Following is the traditional western meaning of the term "Democracy"; a definition is offered and its etymology expounded below: 


In doing so, westerners have purposely set the tone for the justifications that will follow.  They proceed in their methodology by buttressing their arguments on "would-be" historical facts, and in doing so, to bestow legitimacy on their arguments. 

But what if this foundation is not what it seems to be?  Would this argument then lose legitimacy and falter?  Or would it remain valid? 

Can we pass a sound  judgment on a case based on a law that is misinterpreted or perhaps even non-existent (not on the record) ? 

This is an important question I hope we can answer it in advance. 

By all accounts, the term is referred to the Late Latin, which first appears in c.1343 A.D., and not before. The word allegedly came from two combined Greek words Demos + kratia which are found in Aristotle's writings. 

Here is where the problem begins. 

Fact # 1 

During the thirteen years (335-322 B.C.) which Aristotle spent as teacher at the Lyceum,  he composed the greatest number of his writings. Imitating the example of his master, he placed in the hands of his pupils "Dialogues" in which his doctrines were expounded in somewhat popular language. 

Fact # 2

Unfortunately the original copies of all of Aristotle's  writings were destroyed during the burning of the library at Alexandria, and the Church's suppression of pagan philosophy, this meant that Aristotle's writings were not available in Latin in the early Middle Ages. 

Fact # 3 

In contrast, Aristotle's writings were read throughout the Islamic world, and the Arab philosopher  Ibn Rushd (Averroes) commented extensively on them.  The original Greek copy has long been long lost (in the burning of the library at Alexandria), fortunately the texts had been translated and were passed through the Syriac (al-Suwriyaniah) versions before being re-translated into Arabic in the 8th c. A.D.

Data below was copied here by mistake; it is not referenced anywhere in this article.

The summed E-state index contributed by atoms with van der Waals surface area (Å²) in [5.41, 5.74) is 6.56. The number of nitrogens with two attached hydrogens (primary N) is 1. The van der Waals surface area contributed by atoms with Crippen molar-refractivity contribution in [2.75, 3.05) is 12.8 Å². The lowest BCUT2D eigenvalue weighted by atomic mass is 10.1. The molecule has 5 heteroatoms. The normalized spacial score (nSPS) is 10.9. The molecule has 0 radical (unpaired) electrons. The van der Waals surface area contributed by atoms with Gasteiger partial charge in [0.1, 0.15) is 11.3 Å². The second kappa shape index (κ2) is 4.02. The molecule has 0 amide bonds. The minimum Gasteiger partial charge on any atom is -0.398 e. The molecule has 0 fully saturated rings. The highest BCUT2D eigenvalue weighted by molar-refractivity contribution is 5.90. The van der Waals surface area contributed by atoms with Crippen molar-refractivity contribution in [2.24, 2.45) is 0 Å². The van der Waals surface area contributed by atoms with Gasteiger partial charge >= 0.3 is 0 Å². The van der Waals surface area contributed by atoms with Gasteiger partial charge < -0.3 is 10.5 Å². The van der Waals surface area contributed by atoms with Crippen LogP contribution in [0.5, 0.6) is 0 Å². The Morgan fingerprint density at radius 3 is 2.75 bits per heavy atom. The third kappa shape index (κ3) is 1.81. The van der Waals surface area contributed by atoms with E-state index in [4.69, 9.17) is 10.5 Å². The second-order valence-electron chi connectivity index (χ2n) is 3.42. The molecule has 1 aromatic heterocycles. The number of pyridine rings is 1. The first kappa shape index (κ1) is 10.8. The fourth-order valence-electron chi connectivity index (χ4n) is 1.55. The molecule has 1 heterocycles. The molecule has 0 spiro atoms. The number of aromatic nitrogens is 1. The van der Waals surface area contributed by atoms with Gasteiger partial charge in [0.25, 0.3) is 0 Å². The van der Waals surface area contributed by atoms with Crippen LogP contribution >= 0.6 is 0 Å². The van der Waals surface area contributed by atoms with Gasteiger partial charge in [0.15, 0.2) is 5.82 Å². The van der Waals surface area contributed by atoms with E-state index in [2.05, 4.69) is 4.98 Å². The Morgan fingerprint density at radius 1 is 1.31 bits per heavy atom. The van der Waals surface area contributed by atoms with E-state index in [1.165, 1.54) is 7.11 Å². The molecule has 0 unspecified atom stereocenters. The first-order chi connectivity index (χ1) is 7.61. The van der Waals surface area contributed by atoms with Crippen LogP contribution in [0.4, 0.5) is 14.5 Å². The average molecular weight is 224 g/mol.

By the 12th century there was a great revival of interest in Aristotle in Christian Europe.  The great translator William of Moerbeke (born about 1215; died in 1286), who was an Orientalist, and a philosopher,  as well as one of the most distinguished men of letters of the thirteenth century,  undertook a complete translation of the works of Aristotle(c. 1260) at the request of Thomas Aquinas. This was translated  from  the Arabic version of Ibn Rushd (Averroes) in order to produce the Late Latin translations. Aristotle's works were commented on by Thomas Aquinas and became the standard philosophical approach of the high and later middle ages. 

Fact # 4

The Greek word "Demos" contrary to what it is advanced to be is defined as : 

(source:  The Vocabulary of the Indo-European Institutions by the famous Indo-European linguist Emile Beneviste. 

Which cognates with the Classical Arabic term: Damm (see below definition in Lane's Dictionary) 

While the suffix -cracy (kratia) is none other than the literal translation of the Arabic word Kursiy in Ibn Rushud's, version.  The term refers to power and dominion, as in Kursiy al-Hukum ,or even simply as in the name of the Qur'anic verse 'Ayat al-Kursiy  which by the way has been wrongly translated by westerners as verse of The Throne!  Actually it has nothing to do with `arsh  (the correct Arabic word for throne) or even a regular kursiy in the sense of a chair.  Further kursiy (chair)  is not an original Classical Arabic word, rather a loan word  from the sister Aramaic language), In Classical Arabic language of the Qur'an, kursiy is not a siriyr and/or kanabah as translated by Westerners!  Rather it refers to God's Dominion (see JPEG below): 


Fact # 5

Aristotle's understanding of the concept of democracy: A form of government in the Greek city-state, which was known as polis (cf. Classical Arabic:  balad).   This form of government was base on a relatively small, self-sufficient, citizenry, with an elite class at the top.  While the rest  (the majority) of the people were the workforce consisting of slaves, manual laborers, and women.  Aristotle's world was made up of city-states, and his political theories worked from the assumption that the polis was the most sensible form of government.